We've had movies derived from old radio and television programs, comic books and even board games (anyone remember "Clue"?), so why not from a video game?
Although, if the very expensive special-effects extravaganza "Super Mario Bros." is any indication, we probably won't be seeing "Legend of Zelda: The Movie" very soon.
Chaotic and confusing, this "Super Mario Bros." movie is not likely to hold the attention of 10-year-olds anywhere near as long as the video game does they'll likely get bored about halfway through. And the reason is simple enough there's no story.
The filmmakers here apparently felt it was enough to bombard the screen with dazzling visuals, leaving serious story gaps, scene changes without transitions and characters without any development to speak of.
Still, those visuals are quite striking, mostly filmed on a huge set that resembles both "Blade Runner" and "Total Recall." The weirdness meter on this one is about as high as it gets.
What little plot there is resembles (remotely) the video game, as two plumber brothers, Mario Mario (Bob Hoskins) and Luigi Mario (John Leguizamo), find themselves in a parallel universe where their mission is to battle evil Koopa (Dennis Hopper) and save the princess (Samantha Mathis). (People in this world were descended from dinosaurs and there's a cutesy pet dinosaur among the characters here.)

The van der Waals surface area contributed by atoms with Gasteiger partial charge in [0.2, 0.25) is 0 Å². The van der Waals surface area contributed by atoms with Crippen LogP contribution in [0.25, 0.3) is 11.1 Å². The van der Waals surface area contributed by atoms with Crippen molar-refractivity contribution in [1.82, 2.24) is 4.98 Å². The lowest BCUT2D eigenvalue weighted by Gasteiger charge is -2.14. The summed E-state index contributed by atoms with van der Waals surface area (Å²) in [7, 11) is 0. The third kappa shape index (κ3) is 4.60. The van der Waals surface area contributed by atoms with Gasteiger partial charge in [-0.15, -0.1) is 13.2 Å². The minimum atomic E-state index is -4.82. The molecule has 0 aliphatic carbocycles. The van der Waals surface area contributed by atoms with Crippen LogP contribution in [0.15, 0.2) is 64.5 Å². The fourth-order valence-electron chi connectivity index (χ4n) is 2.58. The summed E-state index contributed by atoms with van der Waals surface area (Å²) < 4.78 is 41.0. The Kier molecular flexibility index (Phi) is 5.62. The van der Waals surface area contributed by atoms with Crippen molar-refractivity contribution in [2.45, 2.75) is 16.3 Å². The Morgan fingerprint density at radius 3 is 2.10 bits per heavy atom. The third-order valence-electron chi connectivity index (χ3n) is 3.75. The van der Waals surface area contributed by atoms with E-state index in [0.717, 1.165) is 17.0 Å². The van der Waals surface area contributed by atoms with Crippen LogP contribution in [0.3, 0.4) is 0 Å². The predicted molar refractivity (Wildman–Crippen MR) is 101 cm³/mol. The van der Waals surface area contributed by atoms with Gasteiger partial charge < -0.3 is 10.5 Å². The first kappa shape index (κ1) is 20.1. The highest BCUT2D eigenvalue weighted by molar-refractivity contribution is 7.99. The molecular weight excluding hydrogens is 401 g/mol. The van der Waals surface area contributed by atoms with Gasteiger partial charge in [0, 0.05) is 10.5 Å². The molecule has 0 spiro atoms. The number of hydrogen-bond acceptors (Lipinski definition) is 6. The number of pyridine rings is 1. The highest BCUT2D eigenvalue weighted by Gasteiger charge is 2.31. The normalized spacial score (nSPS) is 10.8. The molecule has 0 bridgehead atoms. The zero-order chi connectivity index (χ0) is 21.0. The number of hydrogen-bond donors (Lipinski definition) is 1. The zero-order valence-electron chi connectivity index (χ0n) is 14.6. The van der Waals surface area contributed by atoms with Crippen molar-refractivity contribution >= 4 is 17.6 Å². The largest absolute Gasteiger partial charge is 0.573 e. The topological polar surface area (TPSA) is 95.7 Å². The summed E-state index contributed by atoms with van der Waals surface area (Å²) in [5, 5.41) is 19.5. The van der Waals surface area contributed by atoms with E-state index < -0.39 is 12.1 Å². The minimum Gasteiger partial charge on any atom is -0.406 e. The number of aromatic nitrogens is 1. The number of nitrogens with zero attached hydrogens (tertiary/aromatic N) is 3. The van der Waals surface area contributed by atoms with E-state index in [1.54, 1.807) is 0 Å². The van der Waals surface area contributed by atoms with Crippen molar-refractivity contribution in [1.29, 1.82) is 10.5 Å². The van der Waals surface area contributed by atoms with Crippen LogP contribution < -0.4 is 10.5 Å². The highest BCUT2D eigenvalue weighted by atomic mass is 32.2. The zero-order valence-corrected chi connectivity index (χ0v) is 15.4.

Along the way they must take on giant Goombas huge guards with tiny lizard heads and a pair of bungling spies (Fisher Stevens, Richard Edson), who are sort of this film's Two Stooges. There's also Lena (Fiona Shaw), who is Koopa's girlfriend, and a helpful fungus with a mind of its own.
Hoskins and Hopper seem to be having fun and everyone in the cast gives it their all, but some scenes are so haphazardly directed it's hard to tell what's going on. There's also an irritating "goofy" music score, just in case we can't tell that this is supposed to be a comedy.
"Super Mario Bros." may attract hordes of kids in the first week or two but it's not likely to have staying power into the summer season. And parents who accompany their children will want to bring some asprin along.
The film is rated PG for violence and some mild vulgarity.
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